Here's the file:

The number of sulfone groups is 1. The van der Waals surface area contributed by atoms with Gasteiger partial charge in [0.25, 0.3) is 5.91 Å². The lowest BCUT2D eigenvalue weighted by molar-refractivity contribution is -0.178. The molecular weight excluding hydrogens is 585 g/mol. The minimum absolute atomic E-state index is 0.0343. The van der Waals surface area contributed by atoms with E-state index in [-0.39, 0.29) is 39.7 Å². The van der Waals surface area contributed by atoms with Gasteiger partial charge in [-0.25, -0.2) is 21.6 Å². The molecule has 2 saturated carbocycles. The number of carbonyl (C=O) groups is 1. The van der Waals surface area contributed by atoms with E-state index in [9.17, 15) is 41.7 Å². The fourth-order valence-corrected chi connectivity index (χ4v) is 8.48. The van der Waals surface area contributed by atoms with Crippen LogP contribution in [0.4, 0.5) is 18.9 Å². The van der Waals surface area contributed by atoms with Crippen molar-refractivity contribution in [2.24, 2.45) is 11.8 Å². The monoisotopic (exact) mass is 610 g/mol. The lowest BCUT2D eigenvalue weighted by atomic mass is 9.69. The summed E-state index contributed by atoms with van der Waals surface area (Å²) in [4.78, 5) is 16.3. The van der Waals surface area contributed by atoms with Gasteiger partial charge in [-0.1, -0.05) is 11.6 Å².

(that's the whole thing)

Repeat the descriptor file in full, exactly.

The number of sulfone groups is 1. The van der Waals surface area contributed by atoms with Gasteiger partial charge in [0.25, 0.3) is 5.91 Å². The lowest BCUT2D eigenvalue weighted by molar-refractivity contribution is -0.178. The molecular weight excluding hydrogens is 585 g/mol. The minimum absolute atomic E-state index is 0.0343. The van der Waals surface area contributed by atoms with E-state index in [-0.39, 0.29) is 39.7 Å². The van der Waals surface area contributed by atoms with Gasteiger partial charge in [-0.25, -0.2) is 21.6 Å². The molecule has 2 saturated carbocycles. The number of carbonyl (C=O) groups is 1. The van der Waals surface area contributed by atoms with E-state index in [9.17, 15) is 41.7 Å². The fourth-order valence-corrected chi connectivity index (χ4v) is 8.48. The van der Waals surface area contributed by atoms with Crippen LogP contribution in [0.4, 0.5) is 18.9 Å². The van der Waals surface area contributed by atoms with Crippen molar-refractivity contribution in [2.24, 2.45) is 11.8 Å². The monoisotopic (exact) mass is 610 g/mol. The lowest BCUT2D eigenvalue weighted by atomic mass is 9.69. The summed E-state index contributed by atoms with van der Waals surface area (Å²) in [4.78, 5) is 16.3. The van der Waals surface area contributed by atoms with Gasteiger partial charge in [-0.1, -0.05) is 11.6 Å².